A simple calculation shows that the phase difference 4),, between two adjacent emergent rays, namely 1 and 2 for example, is of the form )t wavelength n n An n ordinary index of the crystal in a zero electric An variation in the ordinary index resulting from the application of an electric field.
Under the particular conditions hereinabove defined in regard to the orientation of the crystal, the application of the electric field, the propagation of light, and assuming in addition that the frequency is sufficiently high and the dimensions of the crystal are such that only the primary electro-optical effect arises:
42 (41r/A) n e cos r (21r/k) n r V cos r r the only electro-optical coefficient which produces action on the light vibration.
V control voltage. In the plane of obsrvation of the fringes, the distribution of light intensity is given by the formula:
I I (l)/(l m sin /2 m coefficient of fineness 4R/(1-R) 4) R coefficient of reflection at the internal electrode faces. A maximum value of intensity is observed each time sin l2 0 where /2 p 7r(p being a whole number) namely (211A) n e cos r (n/Mn r V cos r p 11' orelse:
2n ecOSr+n r VcOSr=pk And as the light beam arrives at an angle of incidence which is very close to the normal (cos r l):
2n e+n r V=pk The minimum intensity is obtained for the values of V which satisfy the relation Between these extreme values, the output intensity can be modulated at will solely by modulating the control voltage V since the optical thickness n e is constant.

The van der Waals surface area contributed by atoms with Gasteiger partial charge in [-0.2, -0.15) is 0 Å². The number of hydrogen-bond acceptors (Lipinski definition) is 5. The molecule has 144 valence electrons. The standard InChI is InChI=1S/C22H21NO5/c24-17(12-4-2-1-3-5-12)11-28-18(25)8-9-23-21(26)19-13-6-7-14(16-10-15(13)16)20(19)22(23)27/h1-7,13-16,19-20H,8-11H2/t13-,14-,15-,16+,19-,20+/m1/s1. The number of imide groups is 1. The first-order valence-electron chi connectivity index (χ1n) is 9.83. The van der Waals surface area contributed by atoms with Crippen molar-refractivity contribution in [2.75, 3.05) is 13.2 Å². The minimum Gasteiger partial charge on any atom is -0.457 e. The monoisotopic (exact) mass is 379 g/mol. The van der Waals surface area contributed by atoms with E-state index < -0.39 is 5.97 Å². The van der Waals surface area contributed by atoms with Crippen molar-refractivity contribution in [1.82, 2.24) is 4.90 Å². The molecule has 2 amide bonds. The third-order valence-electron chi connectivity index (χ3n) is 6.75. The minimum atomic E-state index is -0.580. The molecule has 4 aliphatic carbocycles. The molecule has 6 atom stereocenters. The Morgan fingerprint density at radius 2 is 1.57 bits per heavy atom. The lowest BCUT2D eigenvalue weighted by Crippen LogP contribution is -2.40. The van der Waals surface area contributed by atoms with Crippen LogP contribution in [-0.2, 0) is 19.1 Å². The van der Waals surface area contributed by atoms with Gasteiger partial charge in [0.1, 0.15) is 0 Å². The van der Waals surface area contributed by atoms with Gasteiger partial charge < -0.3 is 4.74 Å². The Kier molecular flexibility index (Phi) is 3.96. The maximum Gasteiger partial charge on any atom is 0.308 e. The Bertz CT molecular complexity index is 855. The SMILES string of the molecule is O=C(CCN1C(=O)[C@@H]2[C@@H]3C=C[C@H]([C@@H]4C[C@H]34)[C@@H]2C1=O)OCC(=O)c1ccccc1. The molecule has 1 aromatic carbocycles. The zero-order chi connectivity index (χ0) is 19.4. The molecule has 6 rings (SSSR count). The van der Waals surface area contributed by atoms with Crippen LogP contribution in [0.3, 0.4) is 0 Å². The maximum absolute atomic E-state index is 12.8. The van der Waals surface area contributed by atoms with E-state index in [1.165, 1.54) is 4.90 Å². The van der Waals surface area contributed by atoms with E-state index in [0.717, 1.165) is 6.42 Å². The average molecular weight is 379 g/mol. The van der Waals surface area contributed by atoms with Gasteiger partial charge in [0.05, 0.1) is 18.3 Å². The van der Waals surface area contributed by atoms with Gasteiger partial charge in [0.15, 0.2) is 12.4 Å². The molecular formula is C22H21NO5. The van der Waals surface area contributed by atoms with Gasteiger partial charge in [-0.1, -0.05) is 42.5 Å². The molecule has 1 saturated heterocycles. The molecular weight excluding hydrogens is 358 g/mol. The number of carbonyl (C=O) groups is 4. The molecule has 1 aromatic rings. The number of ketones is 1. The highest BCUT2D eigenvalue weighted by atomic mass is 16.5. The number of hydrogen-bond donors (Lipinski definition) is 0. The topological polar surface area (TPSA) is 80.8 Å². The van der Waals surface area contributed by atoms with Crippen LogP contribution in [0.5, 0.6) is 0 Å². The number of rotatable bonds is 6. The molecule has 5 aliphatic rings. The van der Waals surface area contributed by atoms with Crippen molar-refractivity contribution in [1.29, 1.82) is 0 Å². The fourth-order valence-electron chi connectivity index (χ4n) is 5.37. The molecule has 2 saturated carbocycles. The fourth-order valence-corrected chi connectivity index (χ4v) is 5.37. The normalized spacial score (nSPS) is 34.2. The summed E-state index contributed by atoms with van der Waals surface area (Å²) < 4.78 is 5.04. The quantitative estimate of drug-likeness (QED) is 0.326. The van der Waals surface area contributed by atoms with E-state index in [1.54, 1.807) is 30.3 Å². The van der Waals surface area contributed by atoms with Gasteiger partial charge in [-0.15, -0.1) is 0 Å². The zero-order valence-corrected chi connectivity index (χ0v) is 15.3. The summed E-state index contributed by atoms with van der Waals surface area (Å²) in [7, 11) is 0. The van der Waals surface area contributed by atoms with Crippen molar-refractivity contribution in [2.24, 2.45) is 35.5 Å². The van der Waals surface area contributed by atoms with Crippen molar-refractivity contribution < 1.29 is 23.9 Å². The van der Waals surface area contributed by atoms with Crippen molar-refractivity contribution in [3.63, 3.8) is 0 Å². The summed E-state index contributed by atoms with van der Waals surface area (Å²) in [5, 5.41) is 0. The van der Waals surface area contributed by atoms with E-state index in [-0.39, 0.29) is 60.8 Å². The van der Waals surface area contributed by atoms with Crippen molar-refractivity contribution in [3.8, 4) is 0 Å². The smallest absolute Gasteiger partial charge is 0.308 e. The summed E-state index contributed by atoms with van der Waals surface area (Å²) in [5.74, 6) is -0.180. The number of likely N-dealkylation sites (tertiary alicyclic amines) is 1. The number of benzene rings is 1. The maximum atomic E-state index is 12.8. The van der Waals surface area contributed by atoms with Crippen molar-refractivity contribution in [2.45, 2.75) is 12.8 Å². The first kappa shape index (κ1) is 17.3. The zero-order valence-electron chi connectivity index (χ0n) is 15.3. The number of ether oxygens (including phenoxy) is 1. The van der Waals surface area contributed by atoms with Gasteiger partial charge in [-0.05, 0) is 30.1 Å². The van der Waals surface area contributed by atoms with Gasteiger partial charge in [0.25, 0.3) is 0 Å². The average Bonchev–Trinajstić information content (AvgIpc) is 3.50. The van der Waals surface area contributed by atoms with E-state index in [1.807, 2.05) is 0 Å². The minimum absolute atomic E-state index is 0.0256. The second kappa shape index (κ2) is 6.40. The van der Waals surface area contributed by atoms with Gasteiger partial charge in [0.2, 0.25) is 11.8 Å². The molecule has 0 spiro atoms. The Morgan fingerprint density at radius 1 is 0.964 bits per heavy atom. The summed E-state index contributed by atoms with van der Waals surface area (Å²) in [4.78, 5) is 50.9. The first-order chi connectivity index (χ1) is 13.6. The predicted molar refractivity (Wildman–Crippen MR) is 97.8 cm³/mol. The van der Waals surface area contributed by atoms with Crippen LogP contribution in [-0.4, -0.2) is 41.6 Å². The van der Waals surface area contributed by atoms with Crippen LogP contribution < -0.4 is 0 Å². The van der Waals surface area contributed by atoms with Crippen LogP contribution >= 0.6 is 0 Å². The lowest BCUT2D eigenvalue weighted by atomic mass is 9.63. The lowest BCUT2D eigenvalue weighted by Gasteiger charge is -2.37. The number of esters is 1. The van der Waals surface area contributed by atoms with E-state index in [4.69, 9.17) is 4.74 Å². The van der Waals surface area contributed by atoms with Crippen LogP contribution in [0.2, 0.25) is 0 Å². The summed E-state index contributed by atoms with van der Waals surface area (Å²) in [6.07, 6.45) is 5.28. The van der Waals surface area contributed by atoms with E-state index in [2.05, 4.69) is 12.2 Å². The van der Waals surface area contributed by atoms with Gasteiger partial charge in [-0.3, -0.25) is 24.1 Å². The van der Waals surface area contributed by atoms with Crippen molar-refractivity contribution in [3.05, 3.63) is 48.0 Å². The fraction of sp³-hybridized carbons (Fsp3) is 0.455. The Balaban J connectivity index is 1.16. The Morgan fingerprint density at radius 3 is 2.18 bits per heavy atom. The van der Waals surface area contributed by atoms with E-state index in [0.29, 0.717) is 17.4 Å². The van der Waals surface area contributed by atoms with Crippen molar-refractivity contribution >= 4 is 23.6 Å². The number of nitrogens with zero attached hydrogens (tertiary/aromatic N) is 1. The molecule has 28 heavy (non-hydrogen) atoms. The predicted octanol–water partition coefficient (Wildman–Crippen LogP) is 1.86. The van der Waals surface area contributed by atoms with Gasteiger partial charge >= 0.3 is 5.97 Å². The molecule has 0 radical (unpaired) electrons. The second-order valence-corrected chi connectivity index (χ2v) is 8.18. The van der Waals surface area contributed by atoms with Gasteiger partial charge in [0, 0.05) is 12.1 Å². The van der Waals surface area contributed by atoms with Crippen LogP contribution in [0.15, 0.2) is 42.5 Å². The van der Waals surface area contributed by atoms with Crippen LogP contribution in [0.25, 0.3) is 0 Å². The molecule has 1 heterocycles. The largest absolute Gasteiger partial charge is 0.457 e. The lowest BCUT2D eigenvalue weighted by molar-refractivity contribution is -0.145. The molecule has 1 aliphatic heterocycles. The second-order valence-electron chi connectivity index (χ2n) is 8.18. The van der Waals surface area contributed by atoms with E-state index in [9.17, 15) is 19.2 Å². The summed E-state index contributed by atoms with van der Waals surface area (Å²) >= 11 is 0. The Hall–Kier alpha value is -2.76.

In order to specify the chemical composition of the uniaxial crystals which are advantageously employed in the application of this invention, the present applicant can mention in particular the bromates, chlorates and iodates of alkali metals and of thallium. These latter belong to the classes of symmetry 4 mm, 3 m and 6 and are listed in the following table:
Cacsium rhombochlorate CsClO hcdral 3 m infra-red Thallium bromate TlBrO 3 in visible Thallium chlorate TlClO, 3 m infra-rcd Thallium iodate TllO; 3 m visiblc Lithium hexaiodate LilO gonal 6 visible What we claim is 1. An interferometric modulator for use in natural light, comprising an optical system including a plate having parallel faces and cut at right angles to the optical axis in a uniaxial crystal which produces a linear electro-optical effect and retains its uniaxial character in an electric field applied along the optic axis and two partially replacing flat electrodes disposed respectively on said faces of said plate, and means for applying a variable voltage between said electrodes to vary the refractive index of the crystal in a beam of natural light which strikes said optical system in a direction having only a slight deviation from the optic axis of the crystal, said beam undergoing a series of internal reflections from said electrodes, the crystal being selected from the classes of crystal symmetry consisting of 4 and 4 mm, 3 and 3 m, 6 and 6 mm, and 4 mm, 3 m and 6.